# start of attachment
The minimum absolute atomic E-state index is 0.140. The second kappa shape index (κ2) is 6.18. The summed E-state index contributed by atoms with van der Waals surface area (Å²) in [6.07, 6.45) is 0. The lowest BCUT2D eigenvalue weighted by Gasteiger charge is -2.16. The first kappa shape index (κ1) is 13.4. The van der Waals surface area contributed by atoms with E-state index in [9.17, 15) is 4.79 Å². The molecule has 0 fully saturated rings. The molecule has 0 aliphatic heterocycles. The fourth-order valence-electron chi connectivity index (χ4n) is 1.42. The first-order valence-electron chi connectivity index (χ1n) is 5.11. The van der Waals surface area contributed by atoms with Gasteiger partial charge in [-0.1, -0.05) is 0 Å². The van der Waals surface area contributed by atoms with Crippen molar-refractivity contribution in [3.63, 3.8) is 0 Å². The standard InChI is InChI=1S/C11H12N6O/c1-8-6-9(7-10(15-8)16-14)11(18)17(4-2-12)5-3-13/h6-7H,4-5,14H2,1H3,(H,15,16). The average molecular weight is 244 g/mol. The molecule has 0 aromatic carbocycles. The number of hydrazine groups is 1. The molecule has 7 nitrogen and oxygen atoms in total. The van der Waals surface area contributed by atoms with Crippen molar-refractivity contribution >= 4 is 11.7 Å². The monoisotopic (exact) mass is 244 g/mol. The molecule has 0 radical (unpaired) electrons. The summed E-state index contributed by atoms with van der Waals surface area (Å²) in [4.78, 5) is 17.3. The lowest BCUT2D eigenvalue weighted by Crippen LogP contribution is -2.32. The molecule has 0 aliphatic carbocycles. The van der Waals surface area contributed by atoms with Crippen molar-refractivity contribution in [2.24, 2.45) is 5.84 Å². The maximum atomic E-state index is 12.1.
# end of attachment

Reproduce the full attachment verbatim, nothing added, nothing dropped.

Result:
The minimum absolute atomic E-state index is 0.140. The second kappa shape index (κ2) is 6.18. The summed E-state index contributed by atoms with van der Waals surface area (Å²) in [6.07, 6.45) is 0. The lowest BCUT2D eigenvalue weighted by Gasteiger charge is -2.16. The first kappa shape index (κ1) is 13.4. The van der Waals surface area contributed by atoms with E-state index in [9.17, 15) is 4.79 Å². The molecule has 0 fully saturated rings. The molecule has 0 aliphatic heterocycles. The fourth-order valence-electron chi connectivity index (χ4n) is 1.42. The first-order valence-electron chi connectivity index (χ1n) is 5.11. The van der Waals surface area contributed by atoms with Gasteiger partial charge in [-0.1, -0.05) is 0 Å². The van der Waals surface area contributed by atoms with Crippen molar-refractivity contribution in [3.63, 3.8) is 0 Å². The standard InChI is InChI=1S/C11H12N6O/c1-8-6-9(7-10(15-8)16-14)11(18)17(4-2-12)5-3-13/h6-7H,4-5,14H2,1H3,(H,15,16). The average molecular weight is 244 g/mol. The molecule has 0 aromatic carbocycles. The number of hydrazine groups is 1. The molecule has 7 nitrogen and oxygen atoms in total. The van der Waals surface area contributed by atoms with Crippen molar-refractivity contribution >= 4 is 11.7 Å². The monoisotopic (exact) mass is 244 g/mol. The molecule has 0 radical (unpaired) electrons. The summed E-state index contributed by atoms with van der Waals surface area (Å²) in [4.78, 5) is 17.3. The lowest BCUT2D eigenvalue weighted by Crippen LogP contribution is -2.32. The molecule has 0 aliphatic carbocycles. The van der Waals surface area contributed by atoms with Crippen molar-refractivity contribution in [2.24, 2.45) is 5.84 Å². The maximum atomic E-state index is 12.1.